Exploring the Mughal grandeur at night | Pakistan Today

Exploring the Mughal grandeur at night

My travel buddy and I had been planning on going for the Walled City of Lahore Authority’s (WCLA) ‘History by Night’ tour for a while now but something or the other would always come in the way. However, this weekend we were successful in acquiring the tickets for their last tour before Ramzan and my wishes to see the historic Mughal monuments at night came true. The entire night was a royal experience to remember despite the limited time frame.

The tour began from ‘Firangi Darwaza’ located on Food Street side, with the tour guide seeking permission from the Shahi Darbaan of the Lahore Fort Compound. Entering the gate, we first headed towards the tomb of Allama Iqbal. The soft, yellow lighting complemented the red stone of the tomb softly illuminating it. After a brief speech on Iqbal by our guide, the tour group moved towards the grand Badshahi Masjid. However, to our disappointment, we did not enter the mosque and observed its beauty from outside. Given how majestic the mosque looked from the outside, one can only imagine how its courtyard must look in the moonlight.

Allama Iqbal’s Tomb

Our next stop was the Roshnai Gate, where the guide tested our historical knowledge and asked the tour group to name the Walled City’s 13 gates. My friend, a history buff, named them all and was applauded by everyone.

From there we moved towards the Hazoori Bagh, which I was seeing from inside for the first time. This kind of marked an anti-climax for me – the Hazoori Bagh Baradari, built by Maharaja Ranjit Singh was beautiful and marvellously symmetrical like all other Mughal monuments. A flute player was sitting there, playing old Pakistani filmi songs and after posing for a group photo, we were asked to sit on Shahi Rickshaws.

The rickshaw then took us to Ranjit Singh’s Samadhi, where were all instructed to be respectful and not taking any photographs. A large part of the samadhi was under construction so we saw it fleetingly. From there the shahi rickshaws took us to the Lahore Fort’s famed picture wall, as an old raunchy Punjabi number of Madam Noor Jahan played on the stereo.

The picture wall is still under restoration and in my opinion looks grander in the daylight. However, it is possible that one restored, it will look glorious at night too.

Our next stop, the Sheesh Mahal, was the highlight of the trip. No words can do justice to the beauty of the structure at night especially with all the artificial candles lighting up the area. Musicians playing the tabla, sarangi, and sitar were sitting in one corner adding a royal Mughal touch to the entire setting.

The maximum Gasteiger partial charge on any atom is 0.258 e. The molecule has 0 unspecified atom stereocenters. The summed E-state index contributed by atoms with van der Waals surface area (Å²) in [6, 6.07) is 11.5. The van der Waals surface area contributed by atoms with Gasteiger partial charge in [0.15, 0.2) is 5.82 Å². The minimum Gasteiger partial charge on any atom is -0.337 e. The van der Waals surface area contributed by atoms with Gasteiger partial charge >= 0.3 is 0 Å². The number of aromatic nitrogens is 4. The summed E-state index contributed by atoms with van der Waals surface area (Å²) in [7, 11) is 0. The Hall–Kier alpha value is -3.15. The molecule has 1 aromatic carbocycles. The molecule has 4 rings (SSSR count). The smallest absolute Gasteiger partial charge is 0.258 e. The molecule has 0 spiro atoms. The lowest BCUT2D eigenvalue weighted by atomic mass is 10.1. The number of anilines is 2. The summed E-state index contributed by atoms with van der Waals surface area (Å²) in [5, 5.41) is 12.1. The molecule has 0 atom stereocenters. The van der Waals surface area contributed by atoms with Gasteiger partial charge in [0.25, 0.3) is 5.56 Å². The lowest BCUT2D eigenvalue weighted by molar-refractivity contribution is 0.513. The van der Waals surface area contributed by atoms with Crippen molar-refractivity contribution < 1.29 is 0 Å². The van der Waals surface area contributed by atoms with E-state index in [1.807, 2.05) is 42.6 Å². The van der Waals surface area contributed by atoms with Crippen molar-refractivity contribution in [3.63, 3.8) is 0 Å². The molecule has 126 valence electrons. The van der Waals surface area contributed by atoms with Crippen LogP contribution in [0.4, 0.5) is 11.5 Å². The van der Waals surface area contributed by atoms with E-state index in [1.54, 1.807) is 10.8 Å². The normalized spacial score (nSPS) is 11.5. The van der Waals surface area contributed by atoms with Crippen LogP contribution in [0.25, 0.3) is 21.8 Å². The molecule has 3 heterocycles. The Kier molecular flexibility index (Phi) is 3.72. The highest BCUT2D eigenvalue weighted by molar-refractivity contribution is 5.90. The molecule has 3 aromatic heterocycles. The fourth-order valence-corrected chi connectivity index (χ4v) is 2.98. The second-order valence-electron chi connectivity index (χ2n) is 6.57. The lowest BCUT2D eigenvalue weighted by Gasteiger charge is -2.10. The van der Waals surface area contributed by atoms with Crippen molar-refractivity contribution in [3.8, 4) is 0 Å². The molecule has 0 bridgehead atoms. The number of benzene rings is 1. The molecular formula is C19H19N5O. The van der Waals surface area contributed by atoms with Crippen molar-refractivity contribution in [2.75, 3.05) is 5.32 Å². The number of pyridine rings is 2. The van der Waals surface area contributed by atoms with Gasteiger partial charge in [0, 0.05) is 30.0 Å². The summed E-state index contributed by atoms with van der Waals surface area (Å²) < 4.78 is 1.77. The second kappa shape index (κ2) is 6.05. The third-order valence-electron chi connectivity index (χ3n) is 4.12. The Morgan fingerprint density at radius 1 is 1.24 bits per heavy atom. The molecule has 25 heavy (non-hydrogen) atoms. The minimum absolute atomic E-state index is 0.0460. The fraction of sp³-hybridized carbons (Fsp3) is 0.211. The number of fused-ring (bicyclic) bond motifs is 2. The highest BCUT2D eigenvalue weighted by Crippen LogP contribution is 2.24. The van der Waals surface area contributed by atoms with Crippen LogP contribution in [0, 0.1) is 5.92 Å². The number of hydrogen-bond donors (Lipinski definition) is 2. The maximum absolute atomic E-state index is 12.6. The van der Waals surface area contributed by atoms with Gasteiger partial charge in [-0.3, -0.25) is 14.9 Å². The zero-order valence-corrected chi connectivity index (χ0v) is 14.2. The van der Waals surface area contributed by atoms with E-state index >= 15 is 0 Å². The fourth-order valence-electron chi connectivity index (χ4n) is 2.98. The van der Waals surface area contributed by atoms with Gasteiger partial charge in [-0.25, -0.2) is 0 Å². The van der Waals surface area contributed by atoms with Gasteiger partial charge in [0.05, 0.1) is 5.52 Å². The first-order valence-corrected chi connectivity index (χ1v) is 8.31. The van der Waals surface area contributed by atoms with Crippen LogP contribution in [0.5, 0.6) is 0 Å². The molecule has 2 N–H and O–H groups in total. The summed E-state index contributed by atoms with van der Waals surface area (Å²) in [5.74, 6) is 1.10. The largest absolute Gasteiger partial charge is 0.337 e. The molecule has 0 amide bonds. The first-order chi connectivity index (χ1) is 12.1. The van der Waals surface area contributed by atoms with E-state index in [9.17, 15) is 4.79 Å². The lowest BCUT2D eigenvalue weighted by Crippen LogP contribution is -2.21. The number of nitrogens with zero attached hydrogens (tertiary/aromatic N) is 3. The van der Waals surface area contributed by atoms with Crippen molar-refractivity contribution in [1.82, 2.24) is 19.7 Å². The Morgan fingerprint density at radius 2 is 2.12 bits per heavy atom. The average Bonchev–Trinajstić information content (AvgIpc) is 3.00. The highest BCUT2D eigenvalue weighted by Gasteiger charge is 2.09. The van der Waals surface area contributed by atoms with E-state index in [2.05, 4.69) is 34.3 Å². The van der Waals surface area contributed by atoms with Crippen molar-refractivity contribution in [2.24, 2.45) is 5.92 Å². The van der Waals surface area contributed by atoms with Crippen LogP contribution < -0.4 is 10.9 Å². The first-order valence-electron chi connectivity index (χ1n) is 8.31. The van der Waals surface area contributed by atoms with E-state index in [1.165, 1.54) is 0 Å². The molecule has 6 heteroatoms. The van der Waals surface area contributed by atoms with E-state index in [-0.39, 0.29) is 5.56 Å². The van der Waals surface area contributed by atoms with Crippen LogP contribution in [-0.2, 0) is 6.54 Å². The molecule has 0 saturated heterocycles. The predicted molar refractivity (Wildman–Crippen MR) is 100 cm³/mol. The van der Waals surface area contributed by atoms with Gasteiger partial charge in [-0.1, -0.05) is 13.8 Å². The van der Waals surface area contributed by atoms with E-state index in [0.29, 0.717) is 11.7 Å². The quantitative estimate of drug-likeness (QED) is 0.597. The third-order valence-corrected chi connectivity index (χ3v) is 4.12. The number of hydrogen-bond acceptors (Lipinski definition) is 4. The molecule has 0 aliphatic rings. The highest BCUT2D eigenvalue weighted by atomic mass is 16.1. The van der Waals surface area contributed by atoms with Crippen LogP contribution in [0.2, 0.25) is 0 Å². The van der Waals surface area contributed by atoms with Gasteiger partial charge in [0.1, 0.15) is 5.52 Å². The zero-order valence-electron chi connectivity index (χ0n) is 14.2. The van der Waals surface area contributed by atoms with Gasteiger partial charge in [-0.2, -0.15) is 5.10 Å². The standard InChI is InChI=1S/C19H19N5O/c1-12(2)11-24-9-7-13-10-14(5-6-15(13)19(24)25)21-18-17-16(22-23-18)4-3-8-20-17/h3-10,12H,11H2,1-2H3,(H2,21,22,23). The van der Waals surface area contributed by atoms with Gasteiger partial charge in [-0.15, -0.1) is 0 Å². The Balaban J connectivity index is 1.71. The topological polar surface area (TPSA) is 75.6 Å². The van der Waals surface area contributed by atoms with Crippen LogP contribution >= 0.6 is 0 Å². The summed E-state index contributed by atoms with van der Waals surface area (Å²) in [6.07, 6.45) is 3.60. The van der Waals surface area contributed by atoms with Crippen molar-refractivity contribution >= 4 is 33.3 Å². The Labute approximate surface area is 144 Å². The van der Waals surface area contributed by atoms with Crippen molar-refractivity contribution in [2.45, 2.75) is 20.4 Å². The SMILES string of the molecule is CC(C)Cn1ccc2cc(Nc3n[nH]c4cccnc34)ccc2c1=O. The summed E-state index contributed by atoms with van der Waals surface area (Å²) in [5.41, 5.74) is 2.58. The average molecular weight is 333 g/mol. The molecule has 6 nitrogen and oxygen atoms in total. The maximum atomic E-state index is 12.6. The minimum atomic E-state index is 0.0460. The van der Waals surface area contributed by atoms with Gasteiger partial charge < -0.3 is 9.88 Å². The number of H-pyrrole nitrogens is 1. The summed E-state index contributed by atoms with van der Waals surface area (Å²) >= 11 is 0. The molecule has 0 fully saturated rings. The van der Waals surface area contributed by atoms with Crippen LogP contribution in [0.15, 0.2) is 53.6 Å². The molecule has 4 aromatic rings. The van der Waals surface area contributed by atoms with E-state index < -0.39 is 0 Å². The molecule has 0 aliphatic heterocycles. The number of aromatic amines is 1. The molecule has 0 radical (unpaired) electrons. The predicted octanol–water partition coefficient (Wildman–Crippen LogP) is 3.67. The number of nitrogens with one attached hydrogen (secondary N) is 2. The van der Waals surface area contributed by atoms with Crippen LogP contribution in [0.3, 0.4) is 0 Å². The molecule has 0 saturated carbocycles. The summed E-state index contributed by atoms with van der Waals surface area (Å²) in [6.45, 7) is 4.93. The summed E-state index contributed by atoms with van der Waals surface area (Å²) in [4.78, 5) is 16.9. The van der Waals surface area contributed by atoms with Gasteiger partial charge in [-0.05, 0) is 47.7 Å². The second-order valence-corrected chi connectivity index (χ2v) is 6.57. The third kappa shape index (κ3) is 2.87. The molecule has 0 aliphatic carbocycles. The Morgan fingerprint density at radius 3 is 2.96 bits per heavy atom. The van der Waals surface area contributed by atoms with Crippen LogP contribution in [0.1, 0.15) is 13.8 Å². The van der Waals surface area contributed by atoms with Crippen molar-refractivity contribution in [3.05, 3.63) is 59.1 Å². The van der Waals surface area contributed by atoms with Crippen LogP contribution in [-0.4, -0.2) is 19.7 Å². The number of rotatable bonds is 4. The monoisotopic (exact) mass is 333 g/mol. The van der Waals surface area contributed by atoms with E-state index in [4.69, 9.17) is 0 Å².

The compound which houses the Sheesh Mahal is the epitome of Mughal architecture and truly showcases Mughal aesthetics. The ambience of the place transports you to Mughal’s royal phase and you just think, what it must have felt during that era. How this place looked like, when its lights, music, the running fountain, the real gems and stones and ‘starry-sky’ inside the Mahal were all intact and in original condition, man, it would have been serenely stunning.

After admiring the intricate detailing of the mahal, we sat down on Qaleens with Farshi Takiya and was served with traditional refreshments including NaanKhatai, Murraba and Sandal Sharbat. While sitting there, my friend decided to make the experience more Mughal as he played the famous movie, Mughal-e-Azam, on his mobile phone and went straight to Madhu Bala’s legendary song Pyar Kiya To Darna Kya, and that is how we gave tribute to both Mughals and Madhu Bala in the same frame.

Waiting for around 20 to 25 minutes, the dance Kathak dance performance started although I am not an expert of Kathak but I did enjoy the beautiful performance

Following that, we were taken to the fort’s Summer Palace which was cold and dim-lighted as expected. The only new thing for me was that there are stairs leading to the lower basement of Lahore Fort, after much debate, we decided not to descend those stairs and went out from Haathi-Paer stairs.

From there, we once again sat on the shahi rickshaws which were to take us back to the starting point. Surprisingly, the drive back was one of the most memorable moments of our tour. During the short drive the driver played Madam Noor Jahan’s famous song Sun Wanjli Di Mithari Taan Way from the movie ‘Heer Ranjha’ and in those surroundings, it was even more beautiful. After the other riders got off the rickshaw, we requested the driver to give us another round of the compound with the same song. The four-minute drive with the combination of Madam Noor Jahan’s beautiful vocals, Lahore Fort and its lights, the softly illuminated Hazoori Bagh, and the minars of Badshahi Mosque along with dome of Ranjit Singh’s Samadhi, and the hint of a light breeze was rhythmically memorable.

The overall tour was splendid and kudos to the team of WCLA for introducing such recreational activities. The large crowd which was part of the tour was the only downside to an otherwise wonderful trip.

Pictures Credit: Sulman Ali

Related posts